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The Risk of a Meltdown In the Cloud 154

Posted by timothy
from the precipitating-danger dept.
zrbyte writes "A growing number of complexity theorists are beginning to recognize some potential problems with cloud computing. The growing consensus is that bizarre and unpredictable behavior often emerges in systems made up of 'networks of networks,' such as a business using the computational resources of a cloud provider. Bryan Ford at Yale University in New Haven says the full risks of the migration to the cloud have yet to be properly explored. He points out that complex systems can fail in many unexpected ways, and he outlines various simple scenarios in which a cloud could come unstuck."
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The Risk of a Meltdown In the Cloud

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  • It has to happen (Score:5, Interesting)

    by Anonymous Coward on Tuesday March 20, 2012 @10:58AM (#39413429)

    At some point, there is going to be a massive failure. Someone big is going to lose *all* of their data. I still don't trust virtualization despite it being years old. It's still nascent in the grand scheme.

    Someone wake me when they invent the holodeck.

    • by Chrisq (894406) on Tuesday March 20, 2012 @11:00AM (#39413443)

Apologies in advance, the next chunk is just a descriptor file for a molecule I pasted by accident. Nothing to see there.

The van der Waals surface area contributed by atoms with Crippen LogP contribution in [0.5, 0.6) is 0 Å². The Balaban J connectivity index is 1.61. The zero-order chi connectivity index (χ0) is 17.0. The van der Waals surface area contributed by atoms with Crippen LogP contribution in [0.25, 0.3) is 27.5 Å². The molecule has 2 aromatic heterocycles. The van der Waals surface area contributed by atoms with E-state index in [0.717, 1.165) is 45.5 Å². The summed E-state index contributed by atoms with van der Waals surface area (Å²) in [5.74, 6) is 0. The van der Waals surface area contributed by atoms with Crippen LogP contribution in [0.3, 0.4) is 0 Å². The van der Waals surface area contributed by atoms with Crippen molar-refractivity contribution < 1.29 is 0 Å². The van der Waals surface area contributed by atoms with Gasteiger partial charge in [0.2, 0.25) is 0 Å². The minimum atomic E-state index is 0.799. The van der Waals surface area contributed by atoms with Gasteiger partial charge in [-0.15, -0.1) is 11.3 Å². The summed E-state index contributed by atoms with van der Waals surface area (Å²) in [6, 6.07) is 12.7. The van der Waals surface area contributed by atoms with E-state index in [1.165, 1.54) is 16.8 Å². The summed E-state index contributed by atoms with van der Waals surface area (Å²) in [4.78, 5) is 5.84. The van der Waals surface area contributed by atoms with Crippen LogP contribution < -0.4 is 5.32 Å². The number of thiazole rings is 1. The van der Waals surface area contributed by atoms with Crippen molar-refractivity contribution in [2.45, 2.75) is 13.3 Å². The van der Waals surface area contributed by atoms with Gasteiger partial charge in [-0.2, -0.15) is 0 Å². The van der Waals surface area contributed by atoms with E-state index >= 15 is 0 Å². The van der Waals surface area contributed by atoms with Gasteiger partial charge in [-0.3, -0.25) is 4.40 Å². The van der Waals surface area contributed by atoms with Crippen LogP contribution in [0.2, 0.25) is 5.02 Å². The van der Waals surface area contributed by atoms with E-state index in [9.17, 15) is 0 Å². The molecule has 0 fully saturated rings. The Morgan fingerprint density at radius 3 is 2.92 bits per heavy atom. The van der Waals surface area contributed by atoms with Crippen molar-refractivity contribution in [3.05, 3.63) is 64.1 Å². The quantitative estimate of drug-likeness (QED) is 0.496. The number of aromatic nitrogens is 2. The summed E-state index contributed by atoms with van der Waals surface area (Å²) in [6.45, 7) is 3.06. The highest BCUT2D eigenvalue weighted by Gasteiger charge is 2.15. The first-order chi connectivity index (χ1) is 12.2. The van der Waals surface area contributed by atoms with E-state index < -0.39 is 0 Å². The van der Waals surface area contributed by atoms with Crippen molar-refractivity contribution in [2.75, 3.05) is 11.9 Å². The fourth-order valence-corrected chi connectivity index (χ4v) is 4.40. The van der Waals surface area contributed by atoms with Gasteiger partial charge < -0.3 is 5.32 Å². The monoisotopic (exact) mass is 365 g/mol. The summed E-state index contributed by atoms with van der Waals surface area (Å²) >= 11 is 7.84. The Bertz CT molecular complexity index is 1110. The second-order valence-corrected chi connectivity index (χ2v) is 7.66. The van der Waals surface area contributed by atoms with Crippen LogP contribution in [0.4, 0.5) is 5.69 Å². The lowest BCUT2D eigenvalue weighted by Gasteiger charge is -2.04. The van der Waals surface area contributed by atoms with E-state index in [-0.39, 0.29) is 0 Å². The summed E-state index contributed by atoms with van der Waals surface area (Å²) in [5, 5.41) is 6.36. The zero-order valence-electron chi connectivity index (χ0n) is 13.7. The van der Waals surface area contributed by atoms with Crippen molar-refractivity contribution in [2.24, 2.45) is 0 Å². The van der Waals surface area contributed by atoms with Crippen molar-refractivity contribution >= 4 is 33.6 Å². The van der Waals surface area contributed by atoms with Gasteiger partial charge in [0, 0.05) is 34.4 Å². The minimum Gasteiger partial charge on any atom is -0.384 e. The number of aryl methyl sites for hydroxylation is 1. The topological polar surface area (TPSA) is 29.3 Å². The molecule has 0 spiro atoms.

At some point, there is going to be a massive failure. Someone big is going to lose *all* of their data.

      I just hope its my mortgage company and not my bank.

    • Re: (Score:3, Insightful)

      by Anonymous Coward

      Well, lots of people lose data or access to data "in the cloud" (i.e. "on the mainframe", to use '60s IBM parlance) all the time. Catastrophic losses happened in the '60s, happened for that short period of enlightenment when we thought we should have control of our own data, and will also happen as we revert to the past. The usual questions apply:

      - What are the motivations of your service provider? I.e. how much do /they/ care if your data is lost. This will determine how hard they try not to lose it. Recal

      • by postbigbang (761081) on Tuesday March 20, 2012 @01:35PM (#39415663)

        Yes, a lot of people lose data on mainframes and the problem was generally behind the console. Online production systems and job-based systems need to be designed with practicality and component failure in mind.

        The cloud is a system, and the system needs redundancy, checks and reality checks, and quality ins-and-outs. That's right, just like what you've been doing all along. Same security, same backups, same contingencies-- as there are no shortcuts, just cheaper hardware.